Possibly the most difficult (and most frustrating) thing to treat in our modern age is Gu Syndrome. Gu Syndrome can be briefly characterized by cases that:
- Don’t respond to otherwise appropriate treatments
- Seem to evade clear diagnosis
- Have confusing and seemingly not connected symptom pictures
- Frequently have strong digestive and psychological characteristics
Gu syndrome can cover any number of Western diagnoses across a broad range, from Lyme Disease to schizophrenia to CFIDS/FM but is absolutely not limited to definable conditions. A frequent hallmark of Gu Syndrome is that the patient doesn’t feel in control of themselves and doesn’t understand what is happening to them, frequently reporting that they feel sort of possessed. If you toss out over-the-top visual images of possession (like “The Exorcist”) and instead begin looking around at your neighbors, you will be faced with a disturbing reality; many many people are, in fact, out of control of their own lives and being strongly influenced or outright operated by an outside source of some kind.
In most of these cases the patient has been infested by a systemic parasite. The systemic part is very important to keep in mind, as this is something altogether different from, say, tapeworms. A systemic parasite is one that has been able to replicate itself extensively and spread throughout the body, causing the body to exist in a near-rotten state much like a tree that is full of insects. These parasites can be picked up via food, contact with contaminated water, sexually transmitted, or (in my experience) inherited from parents who have been the victims of sexual abuse (much like the homeopathic concept of Miasms).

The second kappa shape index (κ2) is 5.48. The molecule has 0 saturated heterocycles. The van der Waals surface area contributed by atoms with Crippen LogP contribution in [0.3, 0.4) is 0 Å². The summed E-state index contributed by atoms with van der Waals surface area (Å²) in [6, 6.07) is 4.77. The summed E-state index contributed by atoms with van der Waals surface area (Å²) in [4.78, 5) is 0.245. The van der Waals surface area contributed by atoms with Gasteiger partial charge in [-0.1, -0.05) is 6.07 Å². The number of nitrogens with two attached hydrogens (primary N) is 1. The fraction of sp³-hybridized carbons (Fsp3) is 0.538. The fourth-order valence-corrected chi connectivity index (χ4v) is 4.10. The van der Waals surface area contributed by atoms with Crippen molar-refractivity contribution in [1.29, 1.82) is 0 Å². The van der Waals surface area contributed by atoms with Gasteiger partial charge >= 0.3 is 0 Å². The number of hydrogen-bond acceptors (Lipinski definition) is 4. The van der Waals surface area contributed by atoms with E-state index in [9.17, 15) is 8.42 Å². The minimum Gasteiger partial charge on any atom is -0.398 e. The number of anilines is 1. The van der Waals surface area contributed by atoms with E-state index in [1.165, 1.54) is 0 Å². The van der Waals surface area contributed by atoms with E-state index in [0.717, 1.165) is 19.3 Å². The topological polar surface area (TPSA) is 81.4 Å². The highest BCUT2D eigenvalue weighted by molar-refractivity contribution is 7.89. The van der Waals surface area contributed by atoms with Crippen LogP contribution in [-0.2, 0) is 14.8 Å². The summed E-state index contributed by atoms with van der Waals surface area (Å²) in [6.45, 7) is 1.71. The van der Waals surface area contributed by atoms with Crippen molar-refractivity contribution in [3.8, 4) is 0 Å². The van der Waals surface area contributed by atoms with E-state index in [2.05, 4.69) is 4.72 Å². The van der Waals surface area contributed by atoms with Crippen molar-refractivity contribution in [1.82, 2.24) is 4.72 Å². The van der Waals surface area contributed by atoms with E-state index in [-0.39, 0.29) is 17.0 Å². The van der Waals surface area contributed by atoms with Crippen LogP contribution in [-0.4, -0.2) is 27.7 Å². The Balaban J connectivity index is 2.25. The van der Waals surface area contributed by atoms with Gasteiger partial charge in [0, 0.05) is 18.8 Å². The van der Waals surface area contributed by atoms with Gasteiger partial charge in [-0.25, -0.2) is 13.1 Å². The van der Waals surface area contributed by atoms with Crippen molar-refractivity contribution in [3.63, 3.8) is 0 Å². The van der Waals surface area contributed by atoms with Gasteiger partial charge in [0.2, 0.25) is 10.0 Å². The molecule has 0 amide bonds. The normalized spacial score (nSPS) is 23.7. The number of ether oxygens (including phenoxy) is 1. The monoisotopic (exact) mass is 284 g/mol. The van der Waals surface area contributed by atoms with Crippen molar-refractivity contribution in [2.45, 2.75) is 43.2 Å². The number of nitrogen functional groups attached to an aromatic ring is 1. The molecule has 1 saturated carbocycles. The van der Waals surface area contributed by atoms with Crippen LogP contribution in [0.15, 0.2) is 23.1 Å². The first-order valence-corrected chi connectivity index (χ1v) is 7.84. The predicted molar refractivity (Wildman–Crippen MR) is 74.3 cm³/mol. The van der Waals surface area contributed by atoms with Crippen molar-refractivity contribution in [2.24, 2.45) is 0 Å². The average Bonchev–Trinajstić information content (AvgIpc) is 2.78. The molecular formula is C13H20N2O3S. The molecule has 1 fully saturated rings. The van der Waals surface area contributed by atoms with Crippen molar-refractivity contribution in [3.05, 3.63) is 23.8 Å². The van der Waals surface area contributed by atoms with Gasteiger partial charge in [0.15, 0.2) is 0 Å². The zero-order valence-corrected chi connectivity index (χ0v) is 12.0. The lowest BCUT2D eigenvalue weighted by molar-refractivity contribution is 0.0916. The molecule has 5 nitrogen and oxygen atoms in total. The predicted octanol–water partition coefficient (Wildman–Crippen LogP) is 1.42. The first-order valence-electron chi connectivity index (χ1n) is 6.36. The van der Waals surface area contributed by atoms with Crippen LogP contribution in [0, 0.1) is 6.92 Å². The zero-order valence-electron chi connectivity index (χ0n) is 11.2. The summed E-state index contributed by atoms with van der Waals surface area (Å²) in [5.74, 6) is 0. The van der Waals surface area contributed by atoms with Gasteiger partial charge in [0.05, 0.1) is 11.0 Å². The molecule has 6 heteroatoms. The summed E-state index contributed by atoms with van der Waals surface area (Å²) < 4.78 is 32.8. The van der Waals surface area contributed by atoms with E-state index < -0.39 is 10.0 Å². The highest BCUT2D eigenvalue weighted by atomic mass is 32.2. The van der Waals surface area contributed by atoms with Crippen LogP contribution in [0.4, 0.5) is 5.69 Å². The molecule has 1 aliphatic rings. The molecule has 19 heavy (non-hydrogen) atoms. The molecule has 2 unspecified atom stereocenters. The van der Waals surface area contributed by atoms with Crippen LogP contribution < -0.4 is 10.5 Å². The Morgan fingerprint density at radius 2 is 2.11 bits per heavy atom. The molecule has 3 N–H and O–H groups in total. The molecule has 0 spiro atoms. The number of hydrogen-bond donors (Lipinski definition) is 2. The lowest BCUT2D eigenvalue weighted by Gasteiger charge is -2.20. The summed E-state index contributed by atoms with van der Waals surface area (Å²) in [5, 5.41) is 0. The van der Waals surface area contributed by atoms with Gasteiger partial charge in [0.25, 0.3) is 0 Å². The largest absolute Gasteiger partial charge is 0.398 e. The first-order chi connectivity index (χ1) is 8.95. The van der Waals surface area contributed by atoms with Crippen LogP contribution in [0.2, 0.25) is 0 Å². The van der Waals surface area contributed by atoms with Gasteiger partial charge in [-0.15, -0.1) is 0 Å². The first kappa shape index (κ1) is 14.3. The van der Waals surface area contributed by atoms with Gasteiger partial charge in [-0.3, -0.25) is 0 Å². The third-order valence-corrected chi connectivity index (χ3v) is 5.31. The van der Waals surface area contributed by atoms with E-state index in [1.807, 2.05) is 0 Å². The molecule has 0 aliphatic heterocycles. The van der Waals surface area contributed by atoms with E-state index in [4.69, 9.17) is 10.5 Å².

For the Gu patient, life is full of the misery and frustration of never being able to keep up with the rest of the world energetically because they simply feel awful all of the time and don’t know why. Also, many patients deal with a great deal of guilt and shame due to socially or morally inappropriate behaviors that come during episodes of being out of control.
Why do I bring this up? Simply this: if you practice in the USA, I would bet that anywhere from 50-70% of your patients suffer from it due to our lifestyles and poor food quality. It’s an absolute necessity in our time to develop a repertoire of skills to deal with this disease, one that falls outside the cut-and-dried canon of TCM.
So, that’s a brief introduction. The real material is here, courtesy of Heiner Fruehauf, PhD. Download these and read them many times over, as this is extremely deep water, but water that needs to be tread. You can also come discuss in our forum as a few of us (Eric and I included) have experience dealing with Gu.
About Eric Grey
Hi - I'm the founder of this site and the primary master of all functions here. When I'm not writing, you can find me reaching out to the Chinese Medicine community across the web and in my own backyard. I currently teach Chinese herbs at my alma mater, the National College of Natural Medicine. Additionally, I'm the founder of Watershed Wellness, a thriving local clinic in Southeast Portland in Oregon. No matter where I'm working, you'll find my focus on the Classical approach to Chinese medicine laced throughout everything I do.